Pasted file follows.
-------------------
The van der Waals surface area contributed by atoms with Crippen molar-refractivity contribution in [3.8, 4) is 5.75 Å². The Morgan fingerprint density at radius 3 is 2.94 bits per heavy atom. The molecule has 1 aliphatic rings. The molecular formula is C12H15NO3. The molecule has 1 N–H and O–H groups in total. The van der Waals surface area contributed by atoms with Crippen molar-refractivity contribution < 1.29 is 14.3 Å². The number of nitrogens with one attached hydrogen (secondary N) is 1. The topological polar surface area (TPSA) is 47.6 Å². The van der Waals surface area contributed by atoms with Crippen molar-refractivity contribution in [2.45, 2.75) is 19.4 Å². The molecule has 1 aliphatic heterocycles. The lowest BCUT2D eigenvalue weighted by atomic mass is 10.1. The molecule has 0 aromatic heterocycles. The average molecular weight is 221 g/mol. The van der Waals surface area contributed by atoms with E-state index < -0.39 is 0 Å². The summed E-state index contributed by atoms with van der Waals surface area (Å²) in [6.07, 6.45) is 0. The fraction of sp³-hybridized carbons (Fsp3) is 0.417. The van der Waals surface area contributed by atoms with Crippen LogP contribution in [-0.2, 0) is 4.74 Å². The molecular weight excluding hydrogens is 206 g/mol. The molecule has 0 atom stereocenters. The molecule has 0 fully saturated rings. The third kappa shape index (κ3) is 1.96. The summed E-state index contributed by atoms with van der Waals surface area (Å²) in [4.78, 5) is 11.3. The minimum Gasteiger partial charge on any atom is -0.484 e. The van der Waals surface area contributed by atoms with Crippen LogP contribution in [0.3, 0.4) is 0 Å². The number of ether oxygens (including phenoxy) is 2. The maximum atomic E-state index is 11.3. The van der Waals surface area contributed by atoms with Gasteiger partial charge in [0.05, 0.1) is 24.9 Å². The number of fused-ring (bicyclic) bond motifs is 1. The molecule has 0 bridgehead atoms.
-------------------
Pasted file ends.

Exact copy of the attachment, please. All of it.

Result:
The van der Waals surface area contributed by atoms with Crippen molar-refractivity contribution in [3.8, 4) is 5.75 Å². The Morgan fingerprint density at radius 3 is 2.94 bits per heavy atom. The molecule has 1 aliphatic rings. The molecular formula is C12H15NO3. The molecule has 1 N–H and O–H groups in total. The van der Waals surface area contributed by atoms with Crippen molar-refractivity contribution < 1.29 is 14.3 Å². The number of nitrogens with one attached hydrogen (secondary N) is 1. The topological polar surface area (TPSA) is 47.6 Å². The van der Waals surface area contributed by atoms with Crippen molar-refractivity contribution in [2.45, 2.75) is 19.4 Å². The molecule has 1 aliphatic heterocycles. The lowest BCUT2D eigenvalue weighted by atomic mass is 10.1. The molecule has 0 aromatic heterocycles. The average molecular weight is 221 g/mol. The van der Waals surface area contributed by atoms with E-state index < -0.39 is 0 Å². The summed E-state index contributed by atoms with van der Waals surface area (Å²) in [6.07, 6.45) is 0. The fraction of sp³-hybridized carbons (Fsp3) is 0.417. The van der Waals surface area contributed by atoms with Crippen LogP contribution in [-0.2, 0) is 4.74 Å². The molecular weight excluding hydrogens is 206 g/mol. The molecule has 0 atom stereocenters. The molecule has 0 fully saturated rings. The third kappa shape index (κ3) is 1.96. The summed E-state index contributed by atoms with van der Waals surface area (Å²) in [4.78, 5) is 11.3. The minimum Gasteiger partial charge on any atom is -0.484 e. The van der Waals surface area contributed by atoms with Crippen LogP contribution in [0.3, 0.4) is 0 Å². The number of ether oxygens (including phenoxy) is 2. The maximum atomic E-state index is 11.3. The van der Waals surface area contributed by atoms with Gasteiger partial charge in [0.05, 0.1) is 24.9 Å². The number of fused-ring (bicyclic) bond motifs is 1. The molecule has 0 bridgehead atoms.